Angiotensin-Converting Enzyme 2/genetics , COVID-19 , Gene Expression Profiling , Placenta/metabolism , Serine Endopeptidases/genetics , Adult , COVID-19/epidemiology , COVID-19/genetics , COVID-19/transmission , Databases, Nucleic Acid , Disease Susceptibility/metabolism , Female , Fetal Research , Gene Expression Profiling/methods , Gene Expression Profiling/statistics & numerical data , Genetic Testing/methods , Gestational Age , Humans , Immunohistochemistry , Infectious Disease Transmission, Vertical , Pregnancy , Protective Factors , Ribonucleoproteins, Small Cytoplasmic/analysis , SARS-CoV-2/physiology
2.
Sci Rep ; 12(1): 1357, 2022 01 25.
Article in English | MEDLINE | ID: covidwho-1655613

ABSTRACT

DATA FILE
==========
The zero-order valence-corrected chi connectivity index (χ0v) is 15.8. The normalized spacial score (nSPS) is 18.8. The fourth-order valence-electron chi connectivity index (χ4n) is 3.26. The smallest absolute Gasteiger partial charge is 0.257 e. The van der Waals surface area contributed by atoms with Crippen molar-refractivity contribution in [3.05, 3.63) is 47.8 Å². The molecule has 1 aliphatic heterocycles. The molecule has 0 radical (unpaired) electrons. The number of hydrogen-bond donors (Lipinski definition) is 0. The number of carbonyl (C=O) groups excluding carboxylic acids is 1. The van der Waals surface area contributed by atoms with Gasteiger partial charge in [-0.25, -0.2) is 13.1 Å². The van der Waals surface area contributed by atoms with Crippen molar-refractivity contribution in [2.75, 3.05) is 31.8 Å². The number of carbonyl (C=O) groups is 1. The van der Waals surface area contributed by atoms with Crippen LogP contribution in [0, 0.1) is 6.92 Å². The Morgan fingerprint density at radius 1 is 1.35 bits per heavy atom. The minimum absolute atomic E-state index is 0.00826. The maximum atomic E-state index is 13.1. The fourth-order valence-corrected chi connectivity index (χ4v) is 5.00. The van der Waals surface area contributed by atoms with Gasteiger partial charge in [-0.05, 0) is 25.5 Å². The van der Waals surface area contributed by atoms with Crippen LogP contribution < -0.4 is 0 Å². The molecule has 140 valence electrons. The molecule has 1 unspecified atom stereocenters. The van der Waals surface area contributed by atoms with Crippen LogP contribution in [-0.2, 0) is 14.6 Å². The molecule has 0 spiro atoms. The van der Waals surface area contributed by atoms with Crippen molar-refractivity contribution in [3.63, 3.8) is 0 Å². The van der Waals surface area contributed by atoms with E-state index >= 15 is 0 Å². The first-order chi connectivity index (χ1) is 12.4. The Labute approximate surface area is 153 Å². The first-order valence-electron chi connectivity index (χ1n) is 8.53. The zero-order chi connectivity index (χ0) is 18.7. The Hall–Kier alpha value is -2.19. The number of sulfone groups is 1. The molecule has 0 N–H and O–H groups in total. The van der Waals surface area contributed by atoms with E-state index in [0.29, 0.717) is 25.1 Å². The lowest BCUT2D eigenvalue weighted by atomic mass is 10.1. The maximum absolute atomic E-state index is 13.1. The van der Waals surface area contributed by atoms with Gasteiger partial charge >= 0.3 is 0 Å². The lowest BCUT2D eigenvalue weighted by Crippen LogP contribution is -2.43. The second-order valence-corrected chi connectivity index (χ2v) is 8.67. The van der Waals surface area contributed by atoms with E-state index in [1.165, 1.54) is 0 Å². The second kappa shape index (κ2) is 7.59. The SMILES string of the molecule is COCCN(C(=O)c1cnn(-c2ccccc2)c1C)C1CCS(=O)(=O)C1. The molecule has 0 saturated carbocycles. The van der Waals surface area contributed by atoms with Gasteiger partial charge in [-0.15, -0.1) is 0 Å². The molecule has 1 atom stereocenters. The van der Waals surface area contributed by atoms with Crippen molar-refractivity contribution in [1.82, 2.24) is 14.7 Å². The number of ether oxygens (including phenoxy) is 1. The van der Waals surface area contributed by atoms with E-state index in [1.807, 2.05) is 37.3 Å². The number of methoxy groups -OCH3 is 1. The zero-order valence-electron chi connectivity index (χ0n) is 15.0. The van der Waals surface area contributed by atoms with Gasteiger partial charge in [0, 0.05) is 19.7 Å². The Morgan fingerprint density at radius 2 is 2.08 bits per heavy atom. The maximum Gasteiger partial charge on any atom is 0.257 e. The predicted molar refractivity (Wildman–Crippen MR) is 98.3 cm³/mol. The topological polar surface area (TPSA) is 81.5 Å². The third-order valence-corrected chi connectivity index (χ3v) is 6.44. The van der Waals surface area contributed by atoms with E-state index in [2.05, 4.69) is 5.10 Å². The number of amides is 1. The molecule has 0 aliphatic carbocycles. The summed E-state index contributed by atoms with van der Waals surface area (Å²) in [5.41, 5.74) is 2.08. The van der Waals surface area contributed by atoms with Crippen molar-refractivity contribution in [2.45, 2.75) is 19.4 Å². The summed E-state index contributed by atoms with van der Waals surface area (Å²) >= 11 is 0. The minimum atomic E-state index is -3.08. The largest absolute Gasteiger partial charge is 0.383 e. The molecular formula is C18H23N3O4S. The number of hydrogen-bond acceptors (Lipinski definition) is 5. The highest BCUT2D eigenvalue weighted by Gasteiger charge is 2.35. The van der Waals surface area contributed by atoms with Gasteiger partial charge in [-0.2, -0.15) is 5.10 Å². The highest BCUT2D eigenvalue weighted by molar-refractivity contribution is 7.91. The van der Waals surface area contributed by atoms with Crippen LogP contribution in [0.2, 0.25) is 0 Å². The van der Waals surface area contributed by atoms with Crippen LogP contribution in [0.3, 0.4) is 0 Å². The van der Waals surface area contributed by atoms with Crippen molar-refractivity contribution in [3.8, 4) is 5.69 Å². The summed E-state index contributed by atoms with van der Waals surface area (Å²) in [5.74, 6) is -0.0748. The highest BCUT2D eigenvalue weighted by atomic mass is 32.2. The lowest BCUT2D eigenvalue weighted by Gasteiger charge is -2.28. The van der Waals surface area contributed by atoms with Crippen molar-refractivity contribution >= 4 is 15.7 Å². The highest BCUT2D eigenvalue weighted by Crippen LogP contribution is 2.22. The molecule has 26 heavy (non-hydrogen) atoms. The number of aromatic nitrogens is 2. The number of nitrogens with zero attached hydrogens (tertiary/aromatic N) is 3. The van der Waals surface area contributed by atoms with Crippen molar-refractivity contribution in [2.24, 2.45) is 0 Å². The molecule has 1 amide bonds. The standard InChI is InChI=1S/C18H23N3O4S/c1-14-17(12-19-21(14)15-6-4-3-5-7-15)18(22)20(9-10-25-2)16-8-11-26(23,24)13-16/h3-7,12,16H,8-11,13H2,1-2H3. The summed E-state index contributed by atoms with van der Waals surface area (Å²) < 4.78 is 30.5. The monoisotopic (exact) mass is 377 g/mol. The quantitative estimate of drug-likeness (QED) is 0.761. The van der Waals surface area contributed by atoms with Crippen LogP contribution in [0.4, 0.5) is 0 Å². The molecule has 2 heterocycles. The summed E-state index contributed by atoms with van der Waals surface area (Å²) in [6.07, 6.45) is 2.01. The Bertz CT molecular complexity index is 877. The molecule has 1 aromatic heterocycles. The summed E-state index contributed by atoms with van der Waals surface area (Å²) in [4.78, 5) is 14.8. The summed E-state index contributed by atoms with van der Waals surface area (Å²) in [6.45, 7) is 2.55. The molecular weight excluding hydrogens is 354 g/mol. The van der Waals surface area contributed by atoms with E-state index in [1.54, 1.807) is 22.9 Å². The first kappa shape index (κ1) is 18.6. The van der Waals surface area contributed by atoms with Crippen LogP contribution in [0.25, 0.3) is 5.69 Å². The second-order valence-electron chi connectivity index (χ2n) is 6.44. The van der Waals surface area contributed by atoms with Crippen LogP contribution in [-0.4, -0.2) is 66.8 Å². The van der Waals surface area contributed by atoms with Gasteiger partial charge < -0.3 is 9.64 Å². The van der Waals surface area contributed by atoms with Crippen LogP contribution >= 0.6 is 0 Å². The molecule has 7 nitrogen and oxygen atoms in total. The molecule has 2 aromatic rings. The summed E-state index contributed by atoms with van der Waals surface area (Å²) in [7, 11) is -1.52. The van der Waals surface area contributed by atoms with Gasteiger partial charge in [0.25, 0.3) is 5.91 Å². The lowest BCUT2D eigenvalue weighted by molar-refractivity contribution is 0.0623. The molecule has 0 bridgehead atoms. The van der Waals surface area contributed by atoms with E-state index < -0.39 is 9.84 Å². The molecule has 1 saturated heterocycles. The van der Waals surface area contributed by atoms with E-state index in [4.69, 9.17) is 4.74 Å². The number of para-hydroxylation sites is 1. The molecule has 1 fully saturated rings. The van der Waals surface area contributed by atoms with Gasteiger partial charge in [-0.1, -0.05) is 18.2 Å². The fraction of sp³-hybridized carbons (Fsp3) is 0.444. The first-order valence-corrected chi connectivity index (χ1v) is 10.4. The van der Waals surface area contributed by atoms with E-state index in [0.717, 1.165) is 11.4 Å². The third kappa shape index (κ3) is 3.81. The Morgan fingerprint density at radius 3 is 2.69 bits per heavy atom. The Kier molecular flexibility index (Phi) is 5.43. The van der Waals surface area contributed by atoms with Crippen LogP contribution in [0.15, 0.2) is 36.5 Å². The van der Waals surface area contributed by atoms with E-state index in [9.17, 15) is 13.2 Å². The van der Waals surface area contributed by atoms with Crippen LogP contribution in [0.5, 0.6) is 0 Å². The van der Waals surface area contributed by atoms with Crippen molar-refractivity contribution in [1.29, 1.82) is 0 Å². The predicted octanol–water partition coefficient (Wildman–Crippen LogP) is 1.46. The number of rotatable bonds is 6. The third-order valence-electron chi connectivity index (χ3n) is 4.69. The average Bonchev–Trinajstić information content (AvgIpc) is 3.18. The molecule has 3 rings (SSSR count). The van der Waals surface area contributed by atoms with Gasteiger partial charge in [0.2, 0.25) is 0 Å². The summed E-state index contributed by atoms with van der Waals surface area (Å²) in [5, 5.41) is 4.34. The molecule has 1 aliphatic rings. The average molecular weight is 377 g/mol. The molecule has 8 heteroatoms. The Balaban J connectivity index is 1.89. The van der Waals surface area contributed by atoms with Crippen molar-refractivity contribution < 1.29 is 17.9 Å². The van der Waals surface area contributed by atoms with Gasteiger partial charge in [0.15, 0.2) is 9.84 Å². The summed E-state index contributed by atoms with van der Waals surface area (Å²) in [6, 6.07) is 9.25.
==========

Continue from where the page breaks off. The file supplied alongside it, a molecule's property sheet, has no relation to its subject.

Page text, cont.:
SARS-CoV-2, a novel coronavirus and an etiologic agent for the current global health emergency, causes acute infection of the respiratory tract leading to severe disease and significant mortality. Ever since the start of SARS-CoV-2, also known as the COVID-19 pandemic, countless uncertainties have been revolving around the pathogenesis and epidemiology of the SARS-CoV-2 infection. While air pollution has been shown to be strongly correlated to increased SARS-CoV-2 morbidity and mortality, whether environmental pollutants such as ground-level ozone affects the susceptibility of individuals to SARS-CoV-2 is not yet established. To investigate the impact of ozone inhalation on the expression levels of signatures associated with host susceptibility to SARS-CoV-2, we analyzed lung tissues collected from mice that were sub-chronically exposed to air or 0.8 ppm ozone for three weeks (4 h/night, 5 nights/week), and analyzed the expression of signatures associated with host susceptibility to SARS-CoV-2. SARS-CoV-2 entry into the host cells is dependent on the binding of the virus to the host cellular receptor, angiotensin-converting enzyme (ACE2), and its subsequent proteolytic priming by the host-derived protease, transmembrane protease serine 2 (TMPRSS2). The Ace2 transcripts were significantly elevated in the parenchyma, but not in the extrapulmonary airways and alveolar macrophages, from ozone-exposed mice. The TMPRSS2 protein and Tmprss2 transcripts were significantly elevated in the extrapulmonary airways, parenchyma, and alveolar macrophages from ozone-exposed mice. A significant proportion of additional known SARS-CoV-2 host susceptibility genes were upregulated in alveolar macrophages and parenchyma from ozone-exposed mice. Our data indicate that the unhealthy levels of ozone in the environment may predispose individuals to severe SARS-CoV-2 infection. Given the severity of this pandemic and the challenges associated with direct testing of host-environment interactions in clinical settings, we believe that this ozone exposure-based study informs the scientific community of the potentially detrimental effects of the ambient ozone levels in determining the host susceptibility to SARS-CoV-2.